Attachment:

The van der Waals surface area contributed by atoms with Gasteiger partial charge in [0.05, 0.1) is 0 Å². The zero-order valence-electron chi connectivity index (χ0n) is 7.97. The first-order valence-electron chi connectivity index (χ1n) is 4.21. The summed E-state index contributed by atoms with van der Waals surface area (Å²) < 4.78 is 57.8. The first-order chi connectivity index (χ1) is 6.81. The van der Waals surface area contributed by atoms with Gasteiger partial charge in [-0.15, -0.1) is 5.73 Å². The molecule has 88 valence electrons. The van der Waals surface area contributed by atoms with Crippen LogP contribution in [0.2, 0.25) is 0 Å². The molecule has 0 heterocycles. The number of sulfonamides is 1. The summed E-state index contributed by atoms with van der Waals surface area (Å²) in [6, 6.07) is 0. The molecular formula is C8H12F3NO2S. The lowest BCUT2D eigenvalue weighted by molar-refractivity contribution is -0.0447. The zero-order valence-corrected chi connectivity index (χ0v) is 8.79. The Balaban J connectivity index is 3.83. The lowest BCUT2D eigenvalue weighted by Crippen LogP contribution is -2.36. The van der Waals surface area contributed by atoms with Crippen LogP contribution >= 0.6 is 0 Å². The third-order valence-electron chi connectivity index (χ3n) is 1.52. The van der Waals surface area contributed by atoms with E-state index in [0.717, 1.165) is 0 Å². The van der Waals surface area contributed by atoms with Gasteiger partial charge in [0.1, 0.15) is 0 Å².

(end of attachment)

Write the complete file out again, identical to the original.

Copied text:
The van der Waals surface area contributed by atoms with Gasteiger partial charge in [0.05, 0.1) is 0 Å². The zero-order valence-electron chi connectivity index (χ0n) is 7.97. The first-order valence-electron chi connectivity index (χ1n) is 4.21. The summed E-state index contributed by atoms with van der Waals surface area (Å²) < 4.78 is 57.8. The first-order chi connectivity index (χ1) is 6.81. The van der Waals surface area contributed by atoms with Gasteiger partial charge in [-0.15, -0.1) is 5.73 Å². The molecule has 88 valence electrons. The van der Waals surface area contributed by atoms with Crippen LogP contribution in [0.2, 0.25) is 0 Å². The molecule has 0 heterocycles. The number of sulfonamides is 1. The summed E-state index contributed by atoms with van der Waals surface area (Å²) in [6, 6.07) is 0. The molecular formula is C8H12F3NO2S. The lowest BCUT2D eigenvalue weighted by molar-refractivity contribution is -0.0447. The zero-order valence-corrected chi connectivity index (χ0v) is 8.79. The Balaban J connectivity index is 3.83. The lowest BCUT2D eigenvalue weighted by Crippen LogP contribution is -2.36. The van der Waals surface area contributed by atoms with Crippen LogP contribution >= 0.6 is 0 Å². The third-order valence-electron chi connectivity index (χ3n) is 1.52. The van der Waals surface area contributed by atoms with E-state index in [0.717, 1.165) is 0 Å². The van der Waals surface area contributed by atoms with Gasteiger partial charge in [0.1, 0.15) is 0 Å².